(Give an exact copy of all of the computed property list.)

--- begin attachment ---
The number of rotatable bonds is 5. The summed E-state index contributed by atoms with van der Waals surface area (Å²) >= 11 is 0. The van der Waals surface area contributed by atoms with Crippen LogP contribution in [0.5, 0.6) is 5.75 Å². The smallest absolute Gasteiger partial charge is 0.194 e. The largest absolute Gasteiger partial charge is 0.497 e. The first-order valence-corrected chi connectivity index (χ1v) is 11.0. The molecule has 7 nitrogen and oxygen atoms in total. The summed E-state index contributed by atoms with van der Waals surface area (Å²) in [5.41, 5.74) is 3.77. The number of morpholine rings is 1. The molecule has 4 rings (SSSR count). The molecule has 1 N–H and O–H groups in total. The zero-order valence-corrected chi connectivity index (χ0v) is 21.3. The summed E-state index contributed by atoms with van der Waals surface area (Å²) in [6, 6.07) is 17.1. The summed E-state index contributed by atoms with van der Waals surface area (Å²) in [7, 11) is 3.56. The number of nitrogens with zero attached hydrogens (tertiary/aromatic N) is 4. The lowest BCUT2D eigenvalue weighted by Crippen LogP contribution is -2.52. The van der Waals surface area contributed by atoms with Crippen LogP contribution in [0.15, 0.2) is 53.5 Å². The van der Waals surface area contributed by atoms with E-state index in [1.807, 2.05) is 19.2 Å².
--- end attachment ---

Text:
The number of rotatable bonds is 5. The summed E-state index contributed by atoms with van der Waals surface area (Å²) >= 11 is 0. The van der Waals surface area contributed by atoms with Crippen LogP contribution in [0.5, 0.6) is 5.75 Å². The smallest absolute Gasteiger partial charge is 0.194 e. The largest absolute Gasteiger partial charge is 0.497 e. The first-order valence-corrected chi connectivity index (χ1v) is 11.0. The molecule has 7 nitrogen and oxygen atoms in total. The summed E-state index contributed by atoms with van der Waals surface area (Å²) in [5.41, 5.74) is 3.77. The number of morpholine rings is 1. The molecule has 4 rings (SSSR count). The molecule has 1 N–H and O–H groups in total. The zero-order valence-corrected chi connectivity index (χ0v) is 21.3. The summed E-state index contributed by atoms with van der Waals surface area (Å²) in [6, 6.07) is 17.1. The summed E-state index contributed by atoms with van der Waals surface area (Å²) in [7, 11) is 3.56. The number of nitrogens with zero attached hydrogens (tertiary/aromatic N) is 4. The lowest BCUT2D eigenvalue weighted by Crippen LogP contribution is -2.52. The van der Waals surface area contributed by atoms with Crippen LogP contribution in [0.15, 0.2) is 53.5 Å². The van der Waals surface area contributed by atoms with E-state index in [1.807, 2.05) is 19.2 Å².